Lower interest expenses and taxes taken together were $0.02 per share better than forecasted. The lower interest cost was from an interest rebate and the lower tax rate was from a true up of state taxes owned with changes in tax laws.

Other positives were better pricing mix, strong operations and synergy realization which in total exceeded our forecast by about $0.04 per share. Looking at more details of the operations in our packaging segment, the first quarter EBITDA excluding special items was $244 million on sales of $1.97 billion. Box shipments were up 31% over the first quarter of last year and up 29% per work day with one additional work day in the first quarter 2014. Excluding Boise, PCA’s corrugated products shipments were up 3.4% in total and up 1.8% per work day. The 1.8% increase in PCA shipments per work day is against the tough comp with PCA’s first quarter 2013 shipments up 7.1% over prior year 2012.

Both domestic containerboard and export sales demand remain strong in first quarter. With our strong internal demand we had fewer tons available to supply in these markets so we reduced our shipments by 12000 tons compared to last year’s first quarter. Our containerboard mills produced 821,000 tons running extremely well and setting productivity records at our Counce, Tennessee and Valdosta, Georgia linerboard mills and the Tomahawk, Wisconsin medium mill.

One synergy we have achieved that has scheduled driving Counce and Valdosta’s production records is shifting some of the lightweight linerboard from Counce and Valdosta to our more productive at lower cost lightweight machine at DeRidder.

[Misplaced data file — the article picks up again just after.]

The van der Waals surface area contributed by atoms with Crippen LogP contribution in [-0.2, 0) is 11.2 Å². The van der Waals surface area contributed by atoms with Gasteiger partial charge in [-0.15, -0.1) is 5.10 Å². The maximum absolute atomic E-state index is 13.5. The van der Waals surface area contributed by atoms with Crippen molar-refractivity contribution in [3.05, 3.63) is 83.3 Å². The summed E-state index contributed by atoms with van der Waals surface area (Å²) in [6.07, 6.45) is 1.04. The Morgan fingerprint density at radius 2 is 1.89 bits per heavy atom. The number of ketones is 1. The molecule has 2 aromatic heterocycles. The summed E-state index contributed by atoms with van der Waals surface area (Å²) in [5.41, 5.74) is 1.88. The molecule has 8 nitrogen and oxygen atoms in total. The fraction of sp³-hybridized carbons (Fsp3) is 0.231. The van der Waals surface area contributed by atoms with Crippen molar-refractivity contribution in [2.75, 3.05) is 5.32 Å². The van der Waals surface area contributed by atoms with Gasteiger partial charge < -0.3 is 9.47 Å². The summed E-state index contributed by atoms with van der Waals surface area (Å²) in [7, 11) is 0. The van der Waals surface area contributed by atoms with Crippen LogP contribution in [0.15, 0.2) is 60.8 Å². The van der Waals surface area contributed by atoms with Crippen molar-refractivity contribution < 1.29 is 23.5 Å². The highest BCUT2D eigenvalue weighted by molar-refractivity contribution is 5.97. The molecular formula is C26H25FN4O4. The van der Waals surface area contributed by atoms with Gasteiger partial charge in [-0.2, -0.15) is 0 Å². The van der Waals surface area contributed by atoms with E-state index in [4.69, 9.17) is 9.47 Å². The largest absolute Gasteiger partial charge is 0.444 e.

Counce and Valdosta are now made in heavyweight rates that were previously made at DeRidder. This is a synergy we want to achieve early in the integration process and everyone working on this did an outstanding job. We also completed the annual maintenance at our Counce, Tennessee linerboard mill in March which resulted in reduced production of about 22,000 tons.

PCA ended the quarter with a total containerboard inventories down 4000 tons compared to the end of the first quarter of 2013 including both Boise and PCA inventories. In the second quarter we will have our Tomahawk, Wisconsin medium mills down eight days in May for it's annual maintenance outage which will result in reduced production of about 13,000 tons.

Our integration level in the first quarter was just over 90%, that’s near total containerboard demand PCA purchased 42,000 tons containerboard from the outside market during the first quarter. Pricing for containerboard remains essentially steady with the fourth quarter, pricing for corrugated products was up a bit mainly as a result of a few contracts that reset prices annually and we did have a richer mix than we expected during the quarter.

Looking at our paper segment, first quarter EBITDA excluding special items was $40 million on sales of 309 million, office paper shipments were up 5.5% or 10,000 tons compared to last year’s first quarter and up 1% compared to the fourth quarter.

Printing and converted papers and pressure sensitive paper shipments were down about 20,000 tons as a result of our capacity rationalization and international falls in last year’s fourth quarter.

White paper’s price has improved during the first quarter as a result previously announced price increases for office papers and printing and converting rates. Also in February we announced a 5% increase of pressure sensitive papers effective April 1, 2014. We ended the quarter with our total white paper’s inventories down 25,000 tons compared to the end of first quarter 2013. During the second quarter, our Wallula, Washington and International Falls, Minnesota white paper mills will be down because of their annual maintenance outages which are expected to result and reduced production of about 15,000 tons so our white paper mills will have to run extremely well. Looking at cost our energy cost particularly natural gas went up significantly in the first quarter driven by higher demand with cold weather and low inventories.